• Fast, narrow-hulled sailing ships with tall masts, many sails, and large crews. Built and used primarily in the mid-19th century.
  • Description of the path of a sailing vessel when it sails as near as possible to the wind's direction, while sailing to windward. Most modern sailing yachts can sail within 45 degrees of the wind's direction. Traditional schooners might sail at 55-65 degrees, and for square riggers 65 degrees would be doing well. Vessels sailing close to the wind are said to be sailing "close-hauled."
  • To sew with a loose overcast or overhand stitch.
  • A trading vessel that goes from port to port along the coast. Generally smaller than trans-oceanic vessels. Schooners were often used for coastal trade.
  • Cod
    Gadus morhua

    A food fish of the cool water of the North Atlantic: Gadus morhua. This species was the major attraction for European fishermen to come to America. The stock is now severely overfished, with total collapse and closing of the famous cod fishing grounds off of Newfoundland.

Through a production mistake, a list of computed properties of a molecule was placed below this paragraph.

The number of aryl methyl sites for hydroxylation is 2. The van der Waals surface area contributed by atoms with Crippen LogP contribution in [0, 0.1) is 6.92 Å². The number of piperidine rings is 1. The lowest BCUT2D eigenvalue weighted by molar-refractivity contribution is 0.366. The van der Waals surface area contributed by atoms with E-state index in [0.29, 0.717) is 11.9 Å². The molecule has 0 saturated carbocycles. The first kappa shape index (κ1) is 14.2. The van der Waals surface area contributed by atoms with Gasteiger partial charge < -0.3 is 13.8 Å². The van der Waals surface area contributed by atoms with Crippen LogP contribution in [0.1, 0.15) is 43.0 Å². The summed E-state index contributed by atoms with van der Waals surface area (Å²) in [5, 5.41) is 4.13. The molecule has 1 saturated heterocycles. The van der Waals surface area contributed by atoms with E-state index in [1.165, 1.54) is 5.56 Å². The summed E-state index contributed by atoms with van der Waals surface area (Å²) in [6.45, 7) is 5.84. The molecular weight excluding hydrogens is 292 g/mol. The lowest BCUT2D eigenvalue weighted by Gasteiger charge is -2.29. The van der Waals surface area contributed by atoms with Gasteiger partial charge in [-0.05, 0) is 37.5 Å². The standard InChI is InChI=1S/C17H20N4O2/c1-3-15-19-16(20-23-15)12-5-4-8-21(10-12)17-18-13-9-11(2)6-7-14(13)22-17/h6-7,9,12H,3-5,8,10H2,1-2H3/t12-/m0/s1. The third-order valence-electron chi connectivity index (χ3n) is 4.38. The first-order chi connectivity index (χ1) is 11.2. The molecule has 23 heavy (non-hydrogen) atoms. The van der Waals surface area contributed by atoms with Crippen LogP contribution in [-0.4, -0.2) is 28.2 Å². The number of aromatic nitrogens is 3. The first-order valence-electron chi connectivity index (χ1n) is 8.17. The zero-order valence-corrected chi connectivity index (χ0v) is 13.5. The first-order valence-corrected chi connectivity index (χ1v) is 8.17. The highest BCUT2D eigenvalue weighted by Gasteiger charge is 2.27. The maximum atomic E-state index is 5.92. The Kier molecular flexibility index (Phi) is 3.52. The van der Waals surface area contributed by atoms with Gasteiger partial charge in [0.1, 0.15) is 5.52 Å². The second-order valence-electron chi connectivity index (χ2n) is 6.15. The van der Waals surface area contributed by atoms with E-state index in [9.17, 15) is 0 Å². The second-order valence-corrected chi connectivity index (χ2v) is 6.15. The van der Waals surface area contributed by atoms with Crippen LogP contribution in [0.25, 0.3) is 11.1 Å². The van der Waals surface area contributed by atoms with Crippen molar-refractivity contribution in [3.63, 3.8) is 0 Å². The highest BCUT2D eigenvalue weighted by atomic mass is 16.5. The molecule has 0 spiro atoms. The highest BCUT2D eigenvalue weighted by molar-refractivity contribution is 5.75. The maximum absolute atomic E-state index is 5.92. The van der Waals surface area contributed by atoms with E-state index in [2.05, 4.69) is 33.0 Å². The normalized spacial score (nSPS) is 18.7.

• The end of a trawl or towed net in which the caught fish are retained. If the net were a sock, the cod end would be the toe.
  • Oil made from the liver of cod. It is one of the best sources of Vitamin A and D.
  • Group of Chinese merchants who paid for a privileged monopoly on foreign trade in the 18th and 19th centuries.
  • Vessel designed specifically to carry coal. Some were designed so that coal could be transferred to other ships directly.
  • Christopher Columbus
    1451-1506. Italian explorer and navigator. After finding Spanish backing for his plan to find a short way to the Orient, he sailed in 1492 and landed in the Bahamas, then explored a portion of the Caribbean before returning. His voyage opened the path for Europeans. He made three more voyages before his death, frustrated at not finding a way to China and Japan but proud to have found a new world, one unknown to Europeans. As a navigator his dead reckoning was careful and precise, better than any of his companions. While the phenomena of magnetic compass variation was known, Columbus was the first to note the westerly variation, something not observable in Europe and Asia.